With too much on my plate at the beginning of the week, I told David Rossmiller that I was not going to borrow from his terrific post early this week on the thought process needed to provide advice on coverage issues. As the week has gone by, however, I find myself regularly returning to it. Moreover, I think some of my coverage obsessed readers, friends, clients and colleagues would appreciate it as much as I did, so I changed my mind. At the heart of the post, David talks about the thought process that one must apply when counseling clients on coverage:

This brings to mind something that separates the practice of insurance coverage law from some other kinds of legal practice. I mention this because last night I was reading a blog written by a so-called trial lawyer that frankly made my jaw drop, because it purported to analyze case law but was so lacking in objectivity and fairness as to be disgusting. (I’m not going to mention who this is because it was so evidently written in a bid for any kind of attention, negative or positive, that recognizing these efforts by name would merely reinforce the delusions at their root). Coverage lawyers can have their own views on the world, but when they start wading chest deep in serious analysis of cases and insurance policy language, in my view they have to strive for maximum objectivity and suppress emotion and bias in favor of an intellectual sorting process similar to playing chess. If they don’t remain objective and allow bias to influence their thinking, it is too easy to make a mistake and then gain a new bias: defending your own previous substandard analysis.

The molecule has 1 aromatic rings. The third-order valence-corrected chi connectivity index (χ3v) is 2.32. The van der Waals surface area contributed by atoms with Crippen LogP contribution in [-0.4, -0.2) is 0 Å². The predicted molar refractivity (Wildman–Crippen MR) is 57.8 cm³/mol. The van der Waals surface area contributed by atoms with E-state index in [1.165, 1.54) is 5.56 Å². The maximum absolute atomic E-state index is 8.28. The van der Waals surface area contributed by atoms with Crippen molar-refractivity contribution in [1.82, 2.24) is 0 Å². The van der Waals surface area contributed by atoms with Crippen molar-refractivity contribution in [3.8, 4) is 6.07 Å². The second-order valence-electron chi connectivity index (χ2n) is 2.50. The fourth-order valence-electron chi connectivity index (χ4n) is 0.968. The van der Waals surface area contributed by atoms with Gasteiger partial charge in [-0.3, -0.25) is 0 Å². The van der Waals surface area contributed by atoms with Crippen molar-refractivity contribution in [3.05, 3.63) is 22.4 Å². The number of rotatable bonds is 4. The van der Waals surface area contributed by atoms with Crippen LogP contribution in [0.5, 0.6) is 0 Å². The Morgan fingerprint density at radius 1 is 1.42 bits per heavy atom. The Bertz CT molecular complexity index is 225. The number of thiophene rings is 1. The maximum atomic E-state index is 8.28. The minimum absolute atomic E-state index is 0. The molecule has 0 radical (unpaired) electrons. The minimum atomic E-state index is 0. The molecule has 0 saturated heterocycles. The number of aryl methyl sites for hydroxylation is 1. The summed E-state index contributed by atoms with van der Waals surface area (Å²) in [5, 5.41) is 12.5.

I think David has captured perfectly one of the hardest things for those of us who move back and forth between litigating different types of cases and rendering coverage advice, namely the need for advocacy in the former role and strict objectivity in the latter.